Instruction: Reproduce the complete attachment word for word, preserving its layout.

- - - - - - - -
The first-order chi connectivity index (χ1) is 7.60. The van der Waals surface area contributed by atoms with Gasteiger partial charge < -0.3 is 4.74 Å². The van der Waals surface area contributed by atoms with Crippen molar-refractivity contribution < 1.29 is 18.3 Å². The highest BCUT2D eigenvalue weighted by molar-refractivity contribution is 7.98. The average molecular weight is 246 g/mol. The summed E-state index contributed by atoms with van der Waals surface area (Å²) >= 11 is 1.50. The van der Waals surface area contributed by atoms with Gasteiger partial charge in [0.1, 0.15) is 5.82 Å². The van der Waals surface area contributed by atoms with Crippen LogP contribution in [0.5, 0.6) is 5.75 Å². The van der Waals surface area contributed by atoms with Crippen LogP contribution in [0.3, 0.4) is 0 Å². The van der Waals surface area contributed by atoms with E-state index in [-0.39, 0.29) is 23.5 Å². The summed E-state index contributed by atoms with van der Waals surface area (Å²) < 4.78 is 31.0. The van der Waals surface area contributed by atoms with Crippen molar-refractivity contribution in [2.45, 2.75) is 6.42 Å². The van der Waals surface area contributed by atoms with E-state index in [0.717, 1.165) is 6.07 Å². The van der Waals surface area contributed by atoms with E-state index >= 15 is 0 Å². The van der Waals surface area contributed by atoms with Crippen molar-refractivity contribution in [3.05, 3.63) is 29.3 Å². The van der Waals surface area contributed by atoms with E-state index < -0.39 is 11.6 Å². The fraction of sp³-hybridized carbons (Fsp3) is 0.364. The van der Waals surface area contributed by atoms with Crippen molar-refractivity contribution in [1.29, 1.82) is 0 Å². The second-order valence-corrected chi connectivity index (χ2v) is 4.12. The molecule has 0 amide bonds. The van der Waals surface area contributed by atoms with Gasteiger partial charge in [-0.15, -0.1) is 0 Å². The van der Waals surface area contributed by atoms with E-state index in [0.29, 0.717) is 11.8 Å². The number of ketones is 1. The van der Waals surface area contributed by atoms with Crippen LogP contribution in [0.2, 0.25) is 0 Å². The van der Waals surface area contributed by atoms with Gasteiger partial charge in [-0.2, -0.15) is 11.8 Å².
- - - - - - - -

The first-order chi connectivity index (χ1) is 7.60. The van der Waals surface area contributed by atoms with Gasteiger partial charge < -0.3 is 4.74 Å². The van der Waals surface area contributed by atoms with Crippen molar-refractivity contribution < 1.29 is 18.3 Å². The highest BCUT2D eigenvalue weighted by molar-refractivity contribution is 7.98. The average molecular weight is 246 g/mol. The summed E-state index contributed by atoms with van der Waals surface area (Å²) >= 11 is 1.50. The van der Waals surface area contributed by atoms with Gasteiger partial charge in [0.1, 0.15) is 5.82 Å². The van der Waals surface area contributed by atoms with Crippen LogP contribution in [0.5, 0.6) is 5.75 Å². The van der Waals surface area contributed by atoms with Crippen LogP contribution in [0.3, 0.4) is 0 Å². The van der Waals surface area contributed by atoms with E-state index in [-0.39, 0.29) is 23.5 Å². The summed E-state index contributed by atoms with van der Waals surface area (Å²) < 4.78 is 31.0. The van der Waals surface area contributed by atoms with Crippen molar-refractivity contribution in [2.45, 2.75) is 6.42 Å². The van der Waals surface area contributed by atoms with E-state index in [0.717, 1.165) is 6.07 Å². The van der Waals surface area contributed by atoms with E-state index >= 15 is 0 Å². The van der Waals surface area contributed by atoms with Crippen molar-refractivity contribution in [3.05, 3.63) is 29.3 Å². The van der Waals surface area contributed by atoms with E-state index < -0.39 is 11.6 Å². The fraction of sp³-hybridized carbons (Fsp3) is 0.364. The van der Waals surface area contributed by atoms with Crippen molar-refractivity contribution in [1.29, 1.82) is 0 Å². The second-order valence-corrected chi connectivity index (χ2v) is 4.12. The molecule has 0 amide bonds. The van der Waals surface area contributed by atoms with Gasteiger partial charge in [-0.15, -0.1) is 0 Å². The van der Waals surface area contributed by atoms with E-state index in [0.29, 0.717) is 11.8 Å². The number of ketones is 1. The van der Waals surface area contributed by atoms with Crippen LogP contribution in [0.2, 0.25) is 0 Å². The van der Waals surface area contributed by atoms with Gasteiger partial charge in [-0.2, -0.15) is 11.8 Å².